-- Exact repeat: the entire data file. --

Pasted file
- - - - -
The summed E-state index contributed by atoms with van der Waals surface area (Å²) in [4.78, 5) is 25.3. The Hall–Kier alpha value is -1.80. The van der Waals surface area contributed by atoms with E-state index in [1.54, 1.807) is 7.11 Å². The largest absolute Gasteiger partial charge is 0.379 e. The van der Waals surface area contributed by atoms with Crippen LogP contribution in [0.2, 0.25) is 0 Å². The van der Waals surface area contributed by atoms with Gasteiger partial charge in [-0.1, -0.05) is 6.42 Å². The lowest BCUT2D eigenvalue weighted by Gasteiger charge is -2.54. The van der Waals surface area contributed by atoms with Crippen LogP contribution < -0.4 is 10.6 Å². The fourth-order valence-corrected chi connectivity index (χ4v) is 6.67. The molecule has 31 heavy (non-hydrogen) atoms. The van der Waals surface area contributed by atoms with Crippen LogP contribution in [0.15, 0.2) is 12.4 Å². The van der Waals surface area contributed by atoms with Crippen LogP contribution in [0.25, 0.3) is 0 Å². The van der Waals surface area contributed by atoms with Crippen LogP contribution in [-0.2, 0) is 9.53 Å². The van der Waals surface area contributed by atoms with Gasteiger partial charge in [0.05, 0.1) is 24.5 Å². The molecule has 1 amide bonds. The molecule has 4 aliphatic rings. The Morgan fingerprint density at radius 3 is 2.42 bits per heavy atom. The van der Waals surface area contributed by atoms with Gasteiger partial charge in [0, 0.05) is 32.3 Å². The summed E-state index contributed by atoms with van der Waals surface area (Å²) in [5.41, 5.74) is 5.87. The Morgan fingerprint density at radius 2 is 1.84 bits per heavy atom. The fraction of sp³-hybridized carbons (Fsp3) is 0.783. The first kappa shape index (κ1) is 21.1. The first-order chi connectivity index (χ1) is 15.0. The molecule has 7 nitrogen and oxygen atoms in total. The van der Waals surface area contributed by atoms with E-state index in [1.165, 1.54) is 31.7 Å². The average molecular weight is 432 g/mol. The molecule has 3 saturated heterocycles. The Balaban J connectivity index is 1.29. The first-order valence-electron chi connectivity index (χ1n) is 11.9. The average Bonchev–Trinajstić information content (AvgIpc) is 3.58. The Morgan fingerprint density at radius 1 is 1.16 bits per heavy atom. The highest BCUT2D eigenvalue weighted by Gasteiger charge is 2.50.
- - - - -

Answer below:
The summed E-state index contributed by atoms with van der Waals surface area (Å²) in [4.78, 5) is 25.3. The Hall–Kier alpha value is -1.80. The van der Waals surface area contributed by atoms with E-state index in [1.54, 1.807) is 7.11 Å². The largest absolute Gasteiger partial charge is 0.379 e. The van der Waals surface area contributed by atoms with Crippen LogP contribution in [0.2, 0.25) is 0 Å². The van der Waals surface area contributed by atoms with Gasteiger partial charge in [-0.1, -0.05) is 6.42 Å². The lowest BCUT2D eigenvalue weighted by Gasteiger charge is -2.54. The van der Waals surface area contributed by atoms with Crippen LogP contribution < -0.4 is 10.6 Å². The fourth-order valence-corrected chi connectivity index (χ4v) is 6.67. The molecule has 31 heavy (non-hydrogen) atoms. The van der Waals surface area contributed by atoms with Crippen LogP contribution in [0.15, 0.2) is 12.4 Å². The van der Waals surface area contributed by atoms with Crippen LogP contribution in [0.25, 0.3) is 0 Å². The van der Waals surface area contributed by atoms with Crippen LogP contribution in [-0.2, 0) is 9.53 Å². The van der Waals surface area contributed by atoms with Gasteiger partial charge in [0.05, 0.1) is 24.5 Å². The molecule has 1 amide bonds. The molecule has 4 aliphatic rings. The Morgan fingerprint density at radius 3 is 2.42 bits per heavy atom. The van der Waals surface area contributed by atoms with Gasteiger partial charge in [0, 0.05) is 32.3 Å². The summed E-state index contributed by atoms with van der Waals surface area (Å²) in [5.41, 5.74) is 5.87. The Morgan fingerprint density at radius 2 is 1.84 bits per heavy atom. The fraction of sp³-hybridized carbons (Fsp3) is 0.783. The first kappa shape index (κ1) is 21.1. The first-order chi connectivity index (χ1) is 15.0. The molecule has 7 nitrogen and oxygen atoms in total. The van der Waals surface area contributed by atoms with E-state index in [1.165, 1.54) is 31.7 Å². The average molecular weight is 432 g/mol. The molecule has 3 saturated heterocycles. The Balaban J connectivity index is 1.29. The first-order valence-electron chi connectivity index (χ1n) is 11.9. The average Bonchev–Trinajstić information content (AvgIpc) is 3.58. The Morgan fingerprint density at radius 1 is 1.16 bits per heavy atom. The highest BCUT2D eigenvalue weighted by Gasteiger charge is 2.50.